The number of times I’ve visited Bermuda is—a rough guess—in the high double digits, and while each trip has its highlights, in the aggregate, when I’m riding in a cab to either Hamilton or St. George, sometimes the entire tableau blurs in my head, like when you’re whizzing past one magnificent pastel-colored house after another. This came to mind last Saturday when my son Nicky and I were on an excursion, and we passed—as always—the roadside Swizzle Inn. I first spent way too many hours at the bar/restaurant 35 years ago, killing time before a departure back to Baltimore, accompanied by a couple of my brothers, the oldest of whom had rented a house on the Island for the summer. At the time, I hadn’t, as the expression went, two nickels to rub together, so the five-day luxe escape from the city was a treat. Trouble was, upon arriving at the airport that August day, I was seriously sloshed, having swizzled one Gosling’s rum & lime juice after another. Going into work the next day, I could barely focus on the latest copy of Boston’s The Real Paper, which unveiled a redesign—quarter-fold to tabloid—in a last-ditch effort to compete with arch-rival Boston Phoenix. Didn’t work: the weekly went bust the following year.
I spent Christmas of 1989 with my brother Gary, sister-in-law Teresa and their young son Quinn at their home in Bermuda—the day irascible Yankees manager Billy Martin was found dead in a ditch—and aside from holiday merriment and a goose dinner, what I remember most vividly was a really nasty hailstorm that hurled pellets the size of golf balls, with a howling wind to match. I thought it was pretty cool—and a nifty prelude to a trip I’d take with my nephew Caleb a few days later to Seoul, Hong Kong, Bangkok and Sydney—although that enthusiasm wasn’t matched by my hosts, who had to inspect and clean up the damage to their property.
We’ve had a number of family reunions in Bermuda—one in 2013 that numbered 45 people—and plenty of solo visits with my wife and two sons, who always had a ball with their cousins Quinn and Rhys, whether it was playing croquet as pre-teens or cutting up at the Mid Ocean Club’s annual Independence Day bash, while the not-quite-yet old fogies yakked non-stop over dinner or at the pool.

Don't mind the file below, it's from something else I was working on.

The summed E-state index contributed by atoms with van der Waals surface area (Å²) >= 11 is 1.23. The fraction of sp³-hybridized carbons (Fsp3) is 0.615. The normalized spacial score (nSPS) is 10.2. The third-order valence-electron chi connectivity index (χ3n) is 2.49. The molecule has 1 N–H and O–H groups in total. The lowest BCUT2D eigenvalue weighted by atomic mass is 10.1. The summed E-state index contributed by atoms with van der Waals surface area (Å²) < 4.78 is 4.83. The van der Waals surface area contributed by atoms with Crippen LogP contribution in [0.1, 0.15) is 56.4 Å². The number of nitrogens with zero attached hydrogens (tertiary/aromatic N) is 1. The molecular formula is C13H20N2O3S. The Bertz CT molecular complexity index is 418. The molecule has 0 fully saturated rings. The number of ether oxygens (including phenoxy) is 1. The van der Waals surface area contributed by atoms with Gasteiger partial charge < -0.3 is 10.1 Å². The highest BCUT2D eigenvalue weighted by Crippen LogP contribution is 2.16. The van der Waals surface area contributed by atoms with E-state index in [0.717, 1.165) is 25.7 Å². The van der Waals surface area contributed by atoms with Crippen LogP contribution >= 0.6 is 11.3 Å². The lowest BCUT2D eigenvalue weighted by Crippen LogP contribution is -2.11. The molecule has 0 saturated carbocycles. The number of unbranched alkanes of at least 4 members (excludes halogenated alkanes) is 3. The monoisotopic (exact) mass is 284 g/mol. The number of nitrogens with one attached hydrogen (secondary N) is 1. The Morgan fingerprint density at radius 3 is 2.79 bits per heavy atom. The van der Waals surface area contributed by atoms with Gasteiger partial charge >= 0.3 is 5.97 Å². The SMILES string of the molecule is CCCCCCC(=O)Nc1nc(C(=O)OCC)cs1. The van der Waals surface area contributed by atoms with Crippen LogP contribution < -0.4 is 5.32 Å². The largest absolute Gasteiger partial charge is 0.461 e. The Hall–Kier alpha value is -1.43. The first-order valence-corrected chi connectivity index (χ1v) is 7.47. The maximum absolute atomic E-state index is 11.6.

Upon returning from our latest Bermuda break the other day, another smasheroo long weekend, I was left with a smattering of images. Like when it was pouring on Sunday morning, temporarily scuttling swimming plans, and the tree frogs, who are usually most vocal after sundown, provided an orchestral backdrop that’s only rivaled by the band of crickets that make a wondrous racket this time of year outside our home in North Baltimore. A few hours later, when the sun was out, I made my tentative walk into the breaking waves at the beach, and, just in the nick of time, realized I was still wearing my glasses. One slam by the surf and my specs would be lost forever—a truly dire predicament, maybe even worse for my kids, who’d have to lead me around by the arm—but luck prevailed. On the other hand, the trunks I was wearing were a bit loose, and more than a half dozen times they nearly fell off in the water after a violent wave, a situation that can only be described as mortifying for all present. Though I’m certain Gary would still be chortling had I actually lost the slip-slidin’-away garb.
As always, the meals out—it’s my only chance of the year to have a bowl of Bermuda chowder—were terrific, as was the home-cooking and late-night viewings of movies, although upon seeing Spring Breakers for the first time I’m at a loss why so many thought the James Franco vehicle was at all coherent. Much of the pleasure in these trips to Bermuda is the opportunity to eschew the laptop—though, in fairness, I did look at my iPhone periodically to see the latest dicknose tweet from Donald Trump—and simply read on the deck. Gary had given me a copy of Rick Menck’s 331/3 deconstruction of the Byrds’ criminally overlooked Notorious Byrd Brothers, and if the writing—like much of that series of pocket-sized books—was choppy, there were details about the early-’68 album that were news to me.
Menck’s in awe of Top Byrd Roger McGuinn, and while his raves got a bit repetitious about the parting of ways between David Crosby and McGuinn and Chris Hillman, the best chapter was devoted to album-opener “Artificial Energy,” a song about speed that for some reason, unlike the band’s previous hit “Eight Miles High,” wasn’t banned on the radio. It’s a monster track, but for some reason I never realized that the narrator was locked away for a murder that in today’s cultural environment definitely would’ve led to a ban and severe ostracism. The last verse: “Artificial energy is wrestling my mind/I’ve got a strange feeling/I’m going to die before my time/I’m coming down off amphetamine/And I’m in jail ‘cause I killed a queen.”
As Menck writes, it’s an innovative, hard-rocking but dark song. And how! Don’t know how I missed the reference to the dispatched “queen,” but what the hell, with the reams and reams of rock and folk lyrics crammed into my head, it’s not surprising I’ve garbled a few.
—Follow Russ Smith on Twitter: @MUGGER1955